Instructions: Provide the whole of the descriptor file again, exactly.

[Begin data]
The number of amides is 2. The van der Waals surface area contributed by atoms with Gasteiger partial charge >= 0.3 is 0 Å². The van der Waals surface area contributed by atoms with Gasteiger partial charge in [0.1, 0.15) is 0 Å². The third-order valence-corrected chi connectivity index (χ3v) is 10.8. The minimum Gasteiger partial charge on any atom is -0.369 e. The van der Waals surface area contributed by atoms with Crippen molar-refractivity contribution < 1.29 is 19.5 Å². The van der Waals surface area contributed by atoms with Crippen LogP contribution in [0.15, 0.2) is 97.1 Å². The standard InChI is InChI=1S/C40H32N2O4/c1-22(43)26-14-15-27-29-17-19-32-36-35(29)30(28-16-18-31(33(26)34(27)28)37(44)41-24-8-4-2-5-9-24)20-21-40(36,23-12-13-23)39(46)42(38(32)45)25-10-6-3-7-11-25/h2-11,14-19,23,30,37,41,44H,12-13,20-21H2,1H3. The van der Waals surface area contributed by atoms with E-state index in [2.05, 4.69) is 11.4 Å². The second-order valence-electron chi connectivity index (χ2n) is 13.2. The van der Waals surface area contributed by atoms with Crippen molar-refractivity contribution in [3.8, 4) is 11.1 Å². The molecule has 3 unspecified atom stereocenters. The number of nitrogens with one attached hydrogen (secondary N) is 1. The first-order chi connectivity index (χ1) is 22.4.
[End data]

The number of amides is 2. The van der Waals surface area contributed by atoms with Gasteiger partial charge >= 0.3 is 0 Å². The van der Waals surface area contributed by atoms with Gasteiger partial charge in [0.1, 0.15) is 0 Å². The third-order valence-corrected chi connectivity index (χ3v) is 10.8. The minimum Gasteiger partial charge on any atom is -0.369 e. The van der Waals surface area contributed by atoms with Crippen molar-refractivity contribution < 1.29 is 19.5 Å². The van der Waals surface area contributed by atoms with Crippen LogP contribution in [0.15, 0.2) is 97.1 Å². The standard InChI is InChI=1S/C40H32N2O4/c1-22(43)26-14-15-27-29-17-19-32-36-35(29)30(28-16-18-31(33(26)34(27)28)37(44)41-24-8-4-2-5-9-24)20-21-40(36,23-12-13-23)39(46)42(38(32)45)25-10-6-3-7-11-25/h2-11,14-19,23,30,37,41,44H,12-13,20-21H2,1H3. The van der Waals surface area contributed by atoms with E-state index in [2.05, 4.69) is 11.4 Å². The second-order valence-electron chi connectivity index (χ2n) is 13.2. The van der Waals surface area contributed by atoms with Crippen molar-refractivity contribution in [3.8, 4) is 11.1 Å². The molecule has 3 unspecified atom stereocenters. The number of nitrogens with one attached hydrogen (secondary N) is 1. The first-order chi connectivity index (χ1) is 22.4.